Unlike traditional journal ads, advertorials are not designed to hard-sell brands. They're usually written in a news magazine format, but also employ elaborate illustrations and detailed stories that aren't always used in traditional stories. Advertorials are typically scientific and educational in nature and are used to achieve one of the following objectives: communicate an unmet need within a category, increase disease state awareness, influence or change a treatment paradigm, or explain a new mechanism of action (MOA).
Many marketers purchase advertorial space prior to the launch of a drug in order to boost interest in the drug's MOA, and to educate physicians on how to use the product. However, there is less evidence to support using advertorials once a product was already approved. The Association of Healthcare Media Directors (AHMD), working with research firm The Matalia Group, initiated a study to understand the relative effectiveness of advertorials run concurrently with branded advertising, and to determine which types of advertorials resonate most with readers.
The results show that, in message credibility, advertorials were equally as effective as branded ads. However, advertorials were shown to be more effective than branded ads in terms of generating interest, providing valuable information, and provoking follow-up discussions with drug reps or colleagues. The findings indicate that advertorials accomplish their overall goal, which is to educate physicians. In fact, a large majority of physicians believed that advertorials helped them better understand a disease or health condition (see "Advertorial Versus Branded,").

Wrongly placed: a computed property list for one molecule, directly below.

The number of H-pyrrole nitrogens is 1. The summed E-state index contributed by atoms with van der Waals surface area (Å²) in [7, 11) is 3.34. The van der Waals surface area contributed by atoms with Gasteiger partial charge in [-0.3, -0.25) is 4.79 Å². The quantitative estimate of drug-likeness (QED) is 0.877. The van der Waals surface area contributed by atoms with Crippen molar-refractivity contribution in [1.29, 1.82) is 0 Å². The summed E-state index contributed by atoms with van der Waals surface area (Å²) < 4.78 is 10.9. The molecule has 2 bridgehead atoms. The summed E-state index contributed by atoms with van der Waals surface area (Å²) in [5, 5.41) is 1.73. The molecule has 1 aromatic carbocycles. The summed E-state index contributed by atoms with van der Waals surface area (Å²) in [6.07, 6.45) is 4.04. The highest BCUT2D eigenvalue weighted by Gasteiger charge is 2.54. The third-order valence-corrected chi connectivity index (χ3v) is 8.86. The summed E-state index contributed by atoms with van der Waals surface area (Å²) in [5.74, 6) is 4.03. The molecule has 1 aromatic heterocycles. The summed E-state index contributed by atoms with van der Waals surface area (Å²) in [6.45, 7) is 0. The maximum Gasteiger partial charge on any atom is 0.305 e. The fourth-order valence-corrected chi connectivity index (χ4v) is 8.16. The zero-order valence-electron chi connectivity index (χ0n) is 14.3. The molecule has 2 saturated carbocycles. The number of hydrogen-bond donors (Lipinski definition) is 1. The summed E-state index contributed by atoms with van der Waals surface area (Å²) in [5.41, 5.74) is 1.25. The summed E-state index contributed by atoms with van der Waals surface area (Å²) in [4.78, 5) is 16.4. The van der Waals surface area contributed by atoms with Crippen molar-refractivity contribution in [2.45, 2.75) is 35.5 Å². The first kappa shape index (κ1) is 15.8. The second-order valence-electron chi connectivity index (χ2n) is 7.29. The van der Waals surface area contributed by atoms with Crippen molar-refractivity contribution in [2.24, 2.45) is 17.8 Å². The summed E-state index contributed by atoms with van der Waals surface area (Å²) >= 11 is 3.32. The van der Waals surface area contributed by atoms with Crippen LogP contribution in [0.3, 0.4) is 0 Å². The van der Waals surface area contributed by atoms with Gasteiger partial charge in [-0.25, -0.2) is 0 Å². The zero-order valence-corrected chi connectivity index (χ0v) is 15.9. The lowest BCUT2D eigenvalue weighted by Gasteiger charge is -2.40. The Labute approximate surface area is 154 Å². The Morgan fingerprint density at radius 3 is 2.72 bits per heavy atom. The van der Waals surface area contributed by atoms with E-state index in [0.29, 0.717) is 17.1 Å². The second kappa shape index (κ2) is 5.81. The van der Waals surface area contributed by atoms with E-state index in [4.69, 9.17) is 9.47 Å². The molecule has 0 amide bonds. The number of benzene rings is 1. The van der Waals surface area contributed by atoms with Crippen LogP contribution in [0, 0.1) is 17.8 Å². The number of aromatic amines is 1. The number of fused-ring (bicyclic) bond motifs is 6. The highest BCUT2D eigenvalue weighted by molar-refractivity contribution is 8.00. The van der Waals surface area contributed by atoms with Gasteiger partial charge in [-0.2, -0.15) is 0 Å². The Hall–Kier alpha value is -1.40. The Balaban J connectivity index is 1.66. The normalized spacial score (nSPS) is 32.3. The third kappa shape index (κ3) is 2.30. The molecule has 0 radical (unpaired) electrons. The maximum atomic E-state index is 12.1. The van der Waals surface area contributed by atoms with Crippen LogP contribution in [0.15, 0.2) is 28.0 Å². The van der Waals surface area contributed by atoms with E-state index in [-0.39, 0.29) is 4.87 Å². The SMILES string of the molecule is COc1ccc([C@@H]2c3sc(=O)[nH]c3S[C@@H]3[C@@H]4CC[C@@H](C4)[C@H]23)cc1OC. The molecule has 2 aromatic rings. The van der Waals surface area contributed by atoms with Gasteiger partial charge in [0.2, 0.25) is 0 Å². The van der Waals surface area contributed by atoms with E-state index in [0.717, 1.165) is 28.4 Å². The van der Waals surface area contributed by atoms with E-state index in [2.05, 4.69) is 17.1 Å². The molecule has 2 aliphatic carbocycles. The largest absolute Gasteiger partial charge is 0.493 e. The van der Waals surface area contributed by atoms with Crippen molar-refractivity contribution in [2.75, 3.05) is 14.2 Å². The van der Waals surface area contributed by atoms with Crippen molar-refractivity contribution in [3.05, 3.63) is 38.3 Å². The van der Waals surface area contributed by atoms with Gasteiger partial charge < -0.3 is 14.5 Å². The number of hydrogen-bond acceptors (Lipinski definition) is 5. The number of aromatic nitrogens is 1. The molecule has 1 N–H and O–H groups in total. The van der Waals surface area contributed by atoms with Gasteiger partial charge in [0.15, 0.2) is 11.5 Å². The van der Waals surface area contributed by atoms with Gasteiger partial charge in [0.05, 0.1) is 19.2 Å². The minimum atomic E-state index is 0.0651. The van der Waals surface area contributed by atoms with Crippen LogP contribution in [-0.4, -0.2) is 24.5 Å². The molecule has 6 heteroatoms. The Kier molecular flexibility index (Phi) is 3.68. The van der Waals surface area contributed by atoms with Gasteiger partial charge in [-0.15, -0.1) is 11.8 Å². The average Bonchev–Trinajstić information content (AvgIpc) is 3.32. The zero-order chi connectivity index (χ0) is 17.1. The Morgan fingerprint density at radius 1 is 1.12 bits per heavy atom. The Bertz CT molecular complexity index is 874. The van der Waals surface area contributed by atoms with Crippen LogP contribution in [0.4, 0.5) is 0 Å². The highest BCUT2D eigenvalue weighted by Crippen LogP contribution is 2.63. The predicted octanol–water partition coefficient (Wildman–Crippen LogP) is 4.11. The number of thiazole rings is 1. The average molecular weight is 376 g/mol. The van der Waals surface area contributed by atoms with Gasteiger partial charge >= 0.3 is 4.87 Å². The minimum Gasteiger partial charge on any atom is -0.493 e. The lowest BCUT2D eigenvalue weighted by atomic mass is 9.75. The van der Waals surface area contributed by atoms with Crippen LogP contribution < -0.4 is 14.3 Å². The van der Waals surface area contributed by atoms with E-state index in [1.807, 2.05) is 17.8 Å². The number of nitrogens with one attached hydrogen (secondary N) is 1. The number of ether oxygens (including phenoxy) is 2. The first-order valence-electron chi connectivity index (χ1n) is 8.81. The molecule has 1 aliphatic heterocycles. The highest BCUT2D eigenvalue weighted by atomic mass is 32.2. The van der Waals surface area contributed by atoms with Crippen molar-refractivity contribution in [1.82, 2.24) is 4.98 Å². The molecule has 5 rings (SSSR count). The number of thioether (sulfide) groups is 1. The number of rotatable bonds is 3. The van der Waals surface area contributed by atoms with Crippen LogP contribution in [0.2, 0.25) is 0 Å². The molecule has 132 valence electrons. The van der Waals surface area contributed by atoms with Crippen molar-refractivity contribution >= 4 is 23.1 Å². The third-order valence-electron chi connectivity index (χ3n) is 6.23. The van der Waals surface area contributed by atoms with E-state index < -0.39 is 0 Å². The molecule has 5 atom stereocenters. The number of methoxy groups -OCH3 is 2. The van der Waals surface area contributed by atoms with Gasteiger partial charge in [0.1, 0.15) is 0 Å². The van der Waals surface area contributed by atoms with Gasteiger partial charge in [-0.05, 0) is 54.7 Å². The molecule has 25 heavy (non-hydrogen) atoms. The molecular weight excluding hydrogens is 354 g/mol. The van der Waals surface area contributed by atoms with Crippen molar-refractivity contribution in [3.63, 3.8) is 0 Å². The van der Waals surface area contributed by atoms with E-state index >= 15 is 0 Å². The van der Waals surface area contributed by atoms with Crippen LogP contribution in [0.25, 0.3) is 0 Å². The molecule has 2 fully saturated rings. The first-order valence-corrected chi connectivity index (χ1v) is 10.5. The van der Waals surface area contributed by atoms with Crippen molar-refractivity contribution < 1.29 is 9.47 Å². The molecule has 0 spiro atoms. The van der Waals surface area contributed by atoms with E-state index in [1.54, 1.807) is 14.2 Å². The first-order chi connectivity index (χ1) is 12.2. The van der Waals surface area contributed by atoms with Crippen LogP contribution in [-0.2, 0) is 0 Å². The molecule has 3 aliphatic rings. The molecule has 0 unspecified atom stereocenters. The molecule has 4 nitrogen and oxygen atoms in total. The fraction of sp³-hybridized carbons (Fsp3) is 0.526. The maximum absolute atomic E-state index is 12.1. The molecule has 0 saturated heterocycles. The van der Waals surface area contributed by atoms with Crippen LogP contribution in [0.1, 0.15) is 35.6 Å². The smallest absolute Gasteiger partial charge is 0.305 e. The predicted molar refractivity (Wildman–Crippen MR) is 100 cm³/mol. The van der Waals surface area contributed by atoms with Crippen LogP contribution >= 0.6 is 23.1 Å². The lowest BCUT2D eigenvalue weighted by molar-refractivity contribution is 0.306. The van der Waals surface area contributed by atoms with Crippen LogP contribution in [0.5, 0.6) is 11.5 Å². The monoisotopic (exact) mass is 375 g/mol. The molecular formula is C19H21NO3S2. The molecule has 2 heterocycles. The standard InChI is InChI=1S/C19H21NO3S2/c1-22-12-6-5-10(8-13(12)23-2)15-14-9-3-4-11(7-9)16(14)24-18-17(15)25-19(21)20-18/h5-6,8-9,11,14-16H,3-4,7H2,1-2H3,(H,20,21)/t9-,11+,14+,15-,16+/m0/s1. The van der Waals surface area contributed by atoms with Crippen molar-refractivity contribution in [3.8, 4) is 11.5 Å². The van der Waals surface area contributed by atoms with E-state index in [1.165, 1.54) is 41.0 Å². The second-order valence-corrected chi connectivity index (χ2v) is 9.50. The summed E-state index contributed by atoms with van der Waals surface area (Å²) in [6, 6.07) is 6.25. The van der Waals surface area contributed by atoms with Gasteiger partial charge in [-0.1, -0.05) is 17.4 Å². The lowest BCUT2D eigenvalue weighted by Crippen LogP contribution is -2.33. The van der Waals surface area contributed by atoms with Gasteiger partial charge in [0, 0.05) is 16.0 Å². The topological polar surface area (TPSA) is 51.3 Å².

Interest Overall, readers found advertorials more interesting than branded ads, likely due to the educational nature of their content. More than three out of four respondents (76.3 percent) were "somewhat" or "very interested" in the advertorials. Nevertheless, branded ads ranked only slightly lower in interest than advertorials: almost two thirds of readers (59.6 percent) were "somewhat" or "very interested" in the branded ads. The study suggests that physicians respond favorably to journal advertising and find both advertorials and branded ads to be of interest.
Deliver educational value Physicians clearly understood that advertorials provide educational, rather than promotional, value. Seven out of ten physicians viewed advertorials as educational while four out of ten regarded branded ads as educational. Over half (57.5 percent) considered branded ads as mostly or somewhat promotional, and advertorials proved to be more effective than branded ads in improving readers' understanding of the target disease state or health condition (61 percent versus 55.8 percent).